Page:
Bulletin letters to the editorLetters about city tree-trimming practices and Friends in Need Food Shelf activities.
Lots of activity at food shelf
Exciting things are happening at the Friends in Need Food Shelf. March is Minnesota FoodShare Month. The money, toiletries and food that we receive during the month of March are partially matched by Minnesota FoodShare and the Feinstein Foundation.
If you would like to do a drive in March, we would really encourage you to consider toiletry items such as bar soap, shampoo, toilet paper, deodorant, dish soap and laundry soap instead of food so we don’t need to worry about the expiration dates. As most of you know, money is always best as we purchase most of our food from Second Harvest. If you would like to send a check, please mail it to Friends in Need, P.O. Box 6, Cottage Grove, MN 55016.
Everyone is invited to our 20th anniversary open house here at the food shelf at 6 p.m. Thursday, May 3. You will have a chance to tour the food shelf and ask any questions that you might have. Refreshments and drinks will be provided. We are located on Northern Tier Energy property in St. Paul Park. Call (651) 458-0730 for directions.
Please check out our updated website at www.friendsinneedfoodshelf.org. It has our weekly job list, media links and information about other local agencies. You can also donate online with a credit card.
We want to thank everyone for their wonderful support of our Share the Joy program this past Thanksgiving and Christmas. We also want to thank all of those who helped make the Holiday Train fundraiser the best yet. This past year, we served over 36,000 people, a 30 percent increase. The reason we are so successful is that we are supported so generously by the community around us. Our local businesses, civic organizations, schools and churches are amazing. With Northern Tier Energy donating our building and utilities and the generosity of our donors, we are able to meet the demand and be very generous in how much food we give out. We couldn’t do this without you.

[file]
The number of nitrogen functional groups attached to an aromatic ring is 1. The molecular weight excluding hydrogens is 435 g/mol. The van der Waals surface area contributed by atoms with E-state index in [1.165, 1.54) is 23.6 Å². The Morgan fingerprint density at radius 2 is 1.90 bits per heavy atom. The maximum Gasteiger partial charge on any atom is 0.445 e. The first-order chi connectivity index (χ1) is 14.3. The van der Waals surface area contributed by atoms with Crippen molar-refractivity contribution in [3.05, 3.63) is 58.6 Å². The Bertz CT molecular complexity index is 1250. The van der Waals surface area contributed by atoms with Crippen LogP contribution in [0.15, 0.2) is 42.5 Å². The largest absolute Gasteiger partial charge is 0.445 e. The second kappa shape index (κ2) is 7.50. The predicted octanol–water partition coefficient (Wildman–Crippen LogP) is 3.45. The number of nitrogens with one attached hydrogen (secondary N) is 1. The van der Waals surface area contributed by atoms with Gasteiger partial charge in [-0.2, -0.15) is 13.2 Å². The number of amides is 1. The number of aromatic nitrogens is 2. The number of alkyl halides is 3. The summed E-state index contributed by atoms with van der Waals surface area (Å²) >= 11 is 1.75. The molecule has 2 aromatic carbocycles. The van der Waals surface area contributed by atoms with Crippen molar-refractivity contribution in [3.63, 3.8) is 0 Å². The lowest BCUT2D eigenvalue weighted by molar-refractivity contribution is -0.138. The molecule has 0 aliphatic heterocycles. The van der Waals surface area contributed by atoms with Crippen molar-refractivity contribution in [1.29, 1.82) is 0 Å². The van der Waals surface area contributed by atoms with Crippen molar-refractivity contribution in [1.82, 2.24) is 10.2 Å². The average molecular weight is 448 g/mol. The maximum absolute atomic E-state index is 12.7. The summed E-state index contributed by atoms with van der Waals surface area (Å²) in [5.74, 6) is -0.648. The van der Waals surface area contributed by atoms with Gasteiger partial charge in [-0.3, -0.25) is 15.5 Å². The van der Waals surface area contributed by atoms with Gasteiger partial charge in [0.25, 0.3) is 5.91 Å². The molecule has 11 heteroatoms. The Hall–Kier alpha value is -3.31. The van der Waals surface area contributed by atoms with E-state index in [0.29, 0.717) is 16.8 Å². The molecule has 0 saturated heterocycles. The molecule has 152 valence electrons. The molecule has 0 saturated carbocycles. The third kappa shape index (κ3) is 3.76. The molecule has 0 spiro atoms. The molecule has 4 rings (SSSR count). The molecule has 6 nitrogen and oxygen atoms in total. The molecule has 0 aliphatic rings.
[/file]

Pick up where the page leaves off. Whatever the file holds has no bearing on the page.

Friends in Need director
Tree-trimming work in city should be better
I think every five years the city of Cottage Grove chooses an area of the city to have the boulevard trees trimmed. This year it was my neighborhood. I drove up and down the streets and every mature tree had at least one cut on it. Obviously the tree trimming contract goes to the lowest bidder and they get a certain amount per tree as long as they remove at least one (even very small) limb. They even made several cuts on my neighbor’s tree that was on private property and wasn’t on the boulevard. I know for sure because I went and measured how far the tree was set back. No one apparently checks up on the tree service and they cut as little as possible, but make at least one branch cut.
A number of years ago when the tree service came through, they cut one-third of my boulevard maple tree away and I complained to a friend who at the time was on the City Council. He got back to me and said that he checked and for every trained arborist they had on staff, they had 12 trimmers they hired off the street, gave a chain saw, no training and said “go to it.”
I’m all for frugality in government, but I think that all services provided by contracted vendors should at least meet some minimum professional standards and then they should be held accountable for doing professional and complete work rather than just telling them what to do, not checking on the quality of the work and then saying “thanks” and simply writing a check for the services provided.
Residential tree trimming isn’t the biggest priority for me, but if it’s got to be done (and probably it does), we should have a reasonable expectation of a little more thoroughness of quality service and government oversight.